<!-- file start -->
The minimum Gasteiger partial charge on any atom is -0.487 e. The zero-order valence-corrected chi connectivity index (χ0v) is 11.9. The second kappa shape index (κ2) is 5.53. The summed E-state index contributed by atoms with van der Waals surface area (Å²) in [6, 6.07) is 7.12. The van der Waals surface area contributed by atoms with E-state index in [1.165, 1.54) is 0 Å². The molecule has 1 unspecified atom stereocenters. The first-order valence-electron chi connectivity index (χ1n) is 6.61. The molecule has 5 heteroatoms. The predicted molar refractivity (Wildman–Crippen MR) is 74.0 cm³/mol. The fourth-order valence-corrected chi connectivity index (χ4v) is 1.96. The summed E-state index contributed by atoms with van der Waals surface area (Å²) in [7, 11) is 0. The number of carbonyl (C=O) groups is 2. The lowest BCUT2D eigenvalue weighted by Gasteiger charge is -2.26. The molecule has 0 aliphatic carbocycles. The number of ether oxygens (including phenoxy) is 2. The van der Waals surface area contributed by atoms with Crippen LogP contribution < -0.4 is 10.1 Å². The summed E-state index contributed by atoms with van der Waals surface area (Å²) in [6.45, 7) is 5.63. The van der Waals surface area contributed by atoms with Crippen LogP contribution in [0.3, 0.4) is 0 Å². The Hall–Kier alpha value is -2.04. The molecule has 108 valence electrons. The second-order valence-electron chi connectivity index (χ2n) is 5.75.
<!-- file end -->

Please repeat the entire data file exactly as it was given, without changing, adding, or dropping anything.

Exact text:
The minimum Gasteiger partial charge on any atom is -0.487 e. The zero-order valence-corrected chi connectivity index (χ0v) is 11.9. The second kappa shape index (κ2) is 5.53. The summed E-state index contributed by atoms with van der Waals surface area (Å²) in [6, 6.07) is 7.12. The van der Waals surface area contributed by atoms with E-state index in [1.165, 1.54) is 0 Å². The molecule has 1 unspecified atom stereocenters. The first-order valence-electron chi connectivity index (χ1n) is 6.61. The molecule has 5 heteroatoms. The predicted molar refractivity (Wildman–Crippen MR) is 74.0 cm³/mol. The fourth-order valence-corrected chi connectivity index (χ4v) is 1.96. The summed E-state index contributed by atoms with van der Waals surface area (Å²) in [7, 11) is 0. The number of carbonyl (C=O) groups is 2. The lowest BCUT2D eigenvalue weighted by Gasteiger charge is -2.26. The molecule has 0 aliphatic carbocycles. The number of ether oxygens (including phenoxy) is 2. The van der Waals surface area contributed by atoms with Crippen LogP contribution < -0.4 is 10.1 Å². The summed E-state index contributed by atoms with van der Waals surface area (Å²) in [6.45, 7) is 5.63. The van der Waals surface area contributed by atoms with Crippen LogP contribution in [0.3, 0.4) is 0 Å². The Hall–Kier alpha value is -2.04. The molecule has 108 valence electrons. The second-order valence-electron chi connectivity index (χ2n) is 5.75.